Bacteria Are Everywhere, Even in Ovaries

woman, abdomen, stomach
(Image credit: Woman's abdomen photo via Shutterstock)

Women's fallopian tubes and ovaries were once thought to be free of bacteria, but a small new study finds that these microorganisms do live naturally in this part of the reproductive tract.

What's more, the findings suggest that women with ovarian cancer may have different, more harmful bacteria in their fallopian tubes and ovaries, but much more research is needed to confirm this idea, the researchers said.

In the study, the researchers analyzed tissue samples from 25 women who had been through menopause and were undergoing surgery to have their uterus, fallopian tubes or ovaries removed. Some of the patients had ovarian cancer, and some did not.

The samples were obtained under sterile conditions, and were immediately frozen in liquid nitrogen to ensure that they weren't contaminated with bacteria during collection, said study co-author Dr. Wendy Brewster, director of the University of North Carolina at Chapel Hill's Center for Women's Health Research. The researchers used genetic sequencing to identify the types of bacteria in the fallopian tubes and ovaries.

The results showed that there were bacteria in this part of the reproductive tract, and that there were different types of bacteria living in the fallopian tubes versus in the ovaries. [7 Facts Women (And Men) Should Know About the Vagina]

"We found that the upper reproductive tract is not sterile, and that bacteria do actually exist there," study co-author Temitope Keku, a professor of medicine at the University of North Carolina at Chapel Hill, said in a statement.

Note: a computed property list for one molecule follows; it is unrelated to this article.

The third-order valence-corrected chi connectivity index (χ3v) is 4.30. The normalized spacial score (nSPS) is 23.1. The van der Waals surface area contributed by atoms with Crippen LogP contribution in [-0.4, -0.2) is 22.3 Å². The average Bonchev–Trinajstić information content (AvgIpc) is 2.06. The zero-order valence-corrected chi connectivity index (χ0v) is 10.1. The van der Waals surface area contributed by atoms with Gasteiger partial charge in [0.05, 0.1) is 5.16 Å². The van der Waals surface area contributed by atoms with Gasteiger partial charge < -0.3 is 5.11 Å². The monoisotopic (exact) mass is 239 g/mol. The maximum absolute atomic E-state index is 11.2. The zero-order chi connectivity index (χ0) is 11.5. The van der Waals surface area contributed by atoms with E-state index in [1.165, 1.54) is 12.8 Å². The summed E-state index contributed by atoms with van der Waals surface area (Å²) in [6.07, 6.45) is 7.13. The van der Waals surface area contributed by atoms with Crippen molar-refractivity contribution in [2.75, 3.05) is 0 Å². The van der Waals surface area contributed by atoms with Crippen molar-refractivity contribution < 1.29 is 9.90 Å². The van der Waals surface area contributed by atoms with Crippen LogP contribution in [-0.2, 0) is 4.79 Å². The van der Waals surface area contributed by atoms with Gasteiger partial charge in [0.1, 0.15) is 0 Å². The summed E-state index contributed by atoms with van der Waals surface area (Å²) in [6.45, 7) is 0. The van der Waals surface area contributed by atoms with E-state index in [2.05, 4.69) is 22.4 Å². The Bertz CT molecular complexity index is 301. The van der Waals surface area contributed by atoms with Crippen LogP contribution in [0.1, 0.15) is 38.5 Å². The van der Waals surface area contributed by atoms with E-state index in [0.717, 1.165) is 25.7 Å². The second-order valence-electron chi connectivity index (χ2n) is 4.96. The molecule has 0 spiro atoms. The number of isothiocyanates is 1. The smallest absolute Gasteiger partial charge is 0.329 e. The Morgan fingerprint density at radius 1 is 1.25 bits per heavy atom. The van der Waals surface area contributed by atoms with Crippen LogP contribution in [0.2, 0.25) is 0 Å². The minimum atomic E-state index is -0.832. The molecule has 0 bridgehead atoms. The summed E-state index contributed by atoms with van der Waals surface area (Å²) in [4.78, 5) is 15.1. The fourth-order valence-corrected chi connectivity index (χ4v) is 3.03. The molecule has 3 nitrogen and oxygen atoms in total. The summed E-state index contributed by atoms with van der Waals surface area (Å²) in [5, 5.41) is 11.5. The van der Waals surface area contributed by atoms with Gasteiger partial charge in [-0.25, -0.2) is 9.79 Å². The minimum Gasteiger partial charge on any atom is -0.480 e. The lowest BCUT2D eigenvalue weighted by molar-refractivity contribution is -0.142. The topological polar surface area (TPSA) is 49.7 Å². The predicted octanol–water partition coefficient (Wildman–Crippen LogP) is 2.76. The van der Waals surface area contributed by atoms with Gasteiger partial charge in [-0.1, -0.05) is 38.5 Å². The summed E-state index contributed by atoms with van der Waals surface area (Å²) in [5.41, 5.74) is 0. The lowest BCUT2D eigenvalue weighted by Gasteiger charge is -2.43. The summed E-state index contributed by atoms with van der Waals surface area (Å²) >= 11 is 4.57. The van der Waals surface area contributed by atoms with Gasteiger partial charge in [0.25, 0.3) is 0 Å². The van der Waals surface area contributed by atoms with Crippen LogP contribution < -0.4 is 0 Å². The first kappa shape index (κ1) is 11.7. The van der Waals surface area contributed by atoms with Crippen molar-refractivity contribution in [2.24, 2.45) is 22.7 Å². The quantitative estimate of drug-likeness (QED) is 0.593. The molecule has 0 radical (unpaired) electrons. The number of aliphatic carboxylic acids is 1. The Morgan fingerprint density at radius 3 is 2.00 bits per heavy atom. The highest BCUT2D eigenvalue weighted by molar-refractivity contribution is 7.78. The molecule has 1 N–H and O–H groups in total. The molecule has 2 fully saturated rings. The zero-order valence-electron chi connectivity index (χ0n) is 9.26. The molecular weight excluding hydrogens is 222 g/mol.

The study also suggested that there were differences in the bacteria in the women with ovarian cancer compared with the bacteria in the women without cancer. However, it's possible that these differences were due to chance, and more research is needed to confirm the finding and to investigate whether the bacteria in these sites could affect women's cancer risk, the researchers said. It's possible that the changes in bacteria happened after the patients developed cancer, the researchers noted.

The new study will be presented today (June 6) at the American Society of Clinical Oncology's (ASCO) annual meeting in Chicago. It has not yet been published in a scientific journal.

To confirm their findings, the researchers plan to repeat their study in a larger group of women, Brewster said.

The study adds to other recent evidence that the fallopian tubes and ovaries are not sterile. A study published in the May 2015 issue of the journal Obstetrics & Gynecology also found bacterial colonization in the upper parts of the female reproductive tract.

Original article on Live Science.

Rachael Rettner

Rachael is a Live Science contributor, and was a former channel editor and senior writer for Live Science between 2010 and 2022. She has a master's degree in journalism from New York University's Science, Health and Environmental Reporting Program. She also holds a B.S. in molecular biology and an M.S. in biology from the University of California, San Diego. Her work has appeared in Scienceline, The Washington Post and Scientific American.